A video by Ellen Mc Mahon
As a participant in Art Lab: Border Biosphere Explorations, I spent a few days at El Coronado Ranch in the Chiricahua Mountains. Surrounded by hundreds of acres of grasslands restored by Cuenca Los Ojos Foundation, I began to learn the identifying characteristics and names of some of Arizona’s native grasses.
This new knowledge transformed the field of grass in which I stood into a field of several kinds of grasses then into a field of Green sprangletop, Buffalograss Feather fingergrass, Plains lovegrass, Hall’s panicgrass, Poverty threeawn, Blue grama and many others. Looking closely enough to tell them apart, I saw these individual species of grasses for the first time.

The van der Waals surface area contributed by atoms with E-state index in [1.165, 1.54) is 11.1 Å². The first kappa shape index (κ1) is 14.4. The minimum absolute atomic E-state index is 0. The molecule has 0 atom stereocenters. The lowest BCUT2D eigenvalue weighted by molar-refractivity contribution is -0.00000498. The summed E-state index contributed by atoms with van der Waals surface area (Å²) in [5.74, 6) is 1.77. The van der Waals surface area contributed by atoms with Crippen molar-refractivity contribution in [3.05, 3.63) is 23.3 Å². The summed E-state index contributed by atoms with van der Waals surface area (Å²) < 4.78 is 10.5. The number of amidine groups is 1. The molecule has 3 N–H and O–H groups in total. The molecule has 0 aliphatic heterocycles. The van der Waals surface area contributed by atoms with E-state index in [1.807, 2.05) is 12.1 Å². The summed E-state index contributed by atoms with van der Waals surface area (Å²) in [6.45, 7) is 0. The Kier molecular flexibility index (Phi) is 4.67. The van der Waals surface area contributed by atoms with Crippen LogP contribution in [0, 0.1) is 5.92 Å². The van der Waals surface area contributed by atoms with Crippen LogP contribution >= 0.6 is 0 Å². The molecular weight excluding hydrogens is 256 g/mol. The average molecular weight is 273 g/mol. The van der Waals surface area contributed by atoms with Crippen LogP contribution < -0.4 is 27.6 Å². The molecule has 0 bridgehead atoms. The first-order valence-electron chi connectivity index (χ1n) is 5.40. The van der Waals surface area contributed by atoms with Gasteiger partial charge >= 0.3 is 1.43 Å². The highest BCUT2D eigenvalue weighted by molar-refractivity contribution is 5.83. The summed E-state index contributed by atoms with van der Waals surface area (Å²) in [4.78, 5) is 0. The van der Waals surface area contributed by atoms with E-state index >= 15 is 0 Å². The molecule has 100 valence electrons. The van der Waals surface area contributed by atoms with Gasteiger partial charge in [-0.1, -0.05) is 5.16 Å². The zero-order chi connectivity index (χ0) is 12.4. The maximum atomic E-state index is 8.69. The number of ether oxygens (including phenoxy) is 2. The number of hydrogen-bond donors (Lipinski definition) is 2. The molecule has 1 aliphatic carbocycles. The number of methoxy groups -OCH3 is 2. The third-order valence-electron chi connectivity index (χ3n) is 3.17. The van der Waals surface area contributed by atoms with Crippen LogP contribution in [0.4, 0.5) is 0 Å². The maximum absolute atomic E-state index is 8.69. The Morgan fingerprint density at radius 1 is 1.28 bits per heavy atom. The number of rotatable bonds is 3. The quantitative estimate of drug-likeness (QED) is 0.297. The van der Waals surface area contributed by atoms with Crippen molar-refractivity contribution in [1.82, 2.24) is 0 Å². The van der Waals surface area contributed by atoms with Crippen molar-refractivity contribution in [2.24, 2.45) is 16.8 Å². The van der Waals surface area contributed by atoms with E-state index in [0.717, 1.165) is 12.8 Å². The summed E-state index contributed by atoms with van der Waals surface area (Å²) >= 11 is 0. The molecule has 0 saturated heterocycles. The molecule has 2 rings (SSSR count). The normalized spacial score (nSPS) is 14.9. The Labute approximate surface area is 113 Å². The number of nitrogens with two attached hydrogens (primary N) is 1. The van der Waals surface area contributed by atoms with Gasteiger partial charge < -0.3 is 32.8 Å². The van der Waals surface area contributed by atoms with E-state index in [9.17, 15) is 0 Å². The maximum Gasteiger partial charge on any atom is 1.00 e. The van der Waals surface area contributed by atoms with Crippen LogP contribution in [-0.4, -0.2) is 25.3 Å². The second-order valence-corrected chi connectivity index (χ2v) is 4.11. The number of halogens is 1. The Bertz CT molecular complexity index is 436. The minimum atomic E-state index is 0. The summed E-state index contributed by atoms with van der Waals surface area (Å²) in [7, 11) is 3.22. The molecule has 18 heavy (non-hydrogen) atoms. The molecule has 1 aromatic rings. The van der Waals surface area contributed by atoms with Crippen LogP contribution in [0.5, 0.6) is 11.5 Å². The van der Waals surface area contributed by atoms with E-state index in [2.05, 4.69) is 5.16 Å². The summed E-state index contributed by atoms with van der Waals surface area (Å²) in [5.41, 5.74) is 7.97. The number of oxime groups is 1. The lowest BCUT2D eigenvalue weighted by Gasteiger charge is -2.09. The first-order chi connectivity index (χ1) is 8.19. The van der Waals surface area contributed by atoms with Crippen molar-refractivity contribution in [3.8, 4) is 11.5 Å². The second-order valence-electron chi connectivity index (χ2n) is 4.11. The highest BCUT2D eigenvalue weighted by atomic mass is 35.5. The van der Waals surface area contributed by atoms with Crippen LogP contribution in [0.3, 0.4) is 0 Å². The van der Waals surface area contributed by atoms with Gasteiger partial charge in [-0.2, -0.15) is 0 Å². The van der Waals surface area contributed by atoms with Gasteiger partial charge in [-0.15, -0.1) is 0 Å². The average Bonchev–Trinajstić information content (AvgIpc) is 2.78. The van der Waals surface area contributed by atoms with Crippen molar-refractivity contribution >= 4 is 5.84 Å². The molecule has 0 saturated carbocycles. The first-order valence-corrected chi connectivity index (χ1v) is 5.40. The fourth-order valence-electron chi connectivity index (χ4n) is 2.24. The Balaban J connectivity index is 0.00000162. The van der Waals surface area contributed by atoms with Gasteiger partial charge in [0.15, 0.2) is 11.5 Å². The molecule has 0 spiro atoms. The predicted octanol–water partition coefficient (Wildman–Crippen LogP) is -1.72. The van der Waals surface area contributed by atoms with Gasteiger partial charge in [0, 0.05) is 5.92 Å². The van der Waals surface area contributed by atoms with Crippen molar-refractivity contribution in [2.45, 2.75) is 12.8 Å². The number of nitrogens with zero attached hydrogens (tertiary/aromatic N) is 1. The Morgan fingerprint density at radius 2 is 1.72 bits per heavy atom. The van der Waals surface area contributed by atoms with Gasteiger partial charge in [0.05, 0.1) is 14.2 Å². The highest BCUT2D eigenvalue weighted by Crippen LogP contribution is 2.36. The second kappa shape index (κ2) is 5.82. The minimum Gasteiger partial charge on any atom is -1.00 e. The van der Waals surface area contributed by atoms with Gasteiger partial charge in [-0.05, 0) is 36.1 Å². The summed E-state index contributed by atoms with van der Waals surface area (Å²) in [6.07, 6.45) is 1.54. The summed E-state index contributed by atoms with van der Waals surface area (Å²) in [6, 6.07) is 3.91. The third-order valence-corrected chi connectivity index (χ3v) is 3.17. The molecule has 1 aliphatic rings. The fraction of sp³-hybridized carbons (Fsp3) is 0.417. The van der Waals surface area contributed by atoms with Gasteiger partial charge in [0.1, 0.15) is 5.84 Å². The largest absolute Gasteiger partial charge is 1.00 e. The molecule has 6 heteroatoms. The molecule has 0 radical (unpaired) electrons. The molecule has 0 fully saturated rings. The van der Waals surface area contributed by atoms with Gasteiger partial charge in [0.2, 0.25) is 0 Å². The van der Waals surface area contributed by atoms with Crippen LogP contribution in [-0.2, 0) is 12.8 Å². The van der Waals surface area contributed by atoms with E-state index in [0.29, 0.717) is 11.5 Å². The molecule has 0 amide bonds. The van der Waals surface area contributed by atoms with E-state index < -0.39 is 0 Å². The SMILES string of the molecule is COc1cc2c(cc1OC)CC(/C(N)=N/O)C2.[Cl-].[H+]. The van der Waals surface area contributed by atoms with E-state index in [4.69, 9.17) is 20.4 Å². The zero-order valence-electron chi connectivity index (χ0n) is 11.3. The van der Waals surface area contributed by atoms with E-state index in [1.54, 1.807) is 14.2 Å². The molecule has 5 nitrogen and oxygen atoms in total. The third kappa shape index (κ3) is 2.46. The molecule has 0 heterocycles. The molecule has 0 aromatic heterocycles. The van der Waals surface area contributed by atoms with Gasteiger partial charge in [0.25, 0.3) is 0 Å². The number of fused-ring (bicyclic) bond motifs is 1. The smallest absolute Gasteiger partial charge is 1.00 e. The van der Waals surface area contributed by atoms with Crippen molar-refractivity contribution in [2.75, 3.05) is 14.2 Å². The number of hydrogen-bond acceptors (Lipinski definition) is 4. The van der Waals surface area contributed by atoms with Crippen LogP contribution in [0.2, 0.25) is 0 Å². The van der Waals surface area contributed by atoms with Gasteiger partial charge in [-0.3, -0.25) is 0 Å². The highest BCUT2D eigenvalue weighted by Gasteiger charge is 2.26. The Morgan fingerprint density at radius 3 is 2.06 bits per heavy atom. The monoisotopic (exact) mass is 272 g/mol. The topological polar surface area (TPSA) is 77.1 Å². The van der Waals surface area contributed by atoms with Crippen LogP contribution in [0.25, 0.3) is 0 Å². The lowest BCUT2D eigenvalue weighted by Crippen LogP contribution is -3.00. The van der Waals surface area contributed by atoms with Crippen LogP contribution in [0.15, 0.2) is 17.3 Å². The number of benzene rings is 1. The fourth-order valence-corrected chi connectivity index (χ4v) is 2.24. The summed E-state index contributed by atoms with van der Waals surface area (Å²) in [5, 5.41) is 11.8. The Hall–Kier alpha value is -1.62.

During the residency I happened to be reading Seeing is Forgetting the Name of the Thing One Sees, a book by Lawrence Weschler about the artist, Robert Irwin. The paradox between my reading and my experience resulted in “Naming is Seeing | Seeing is Forgetting” a video about how naming and categorizing both sharpens and limits our perceptions of the world, whether we’re seeing as artists or scientists.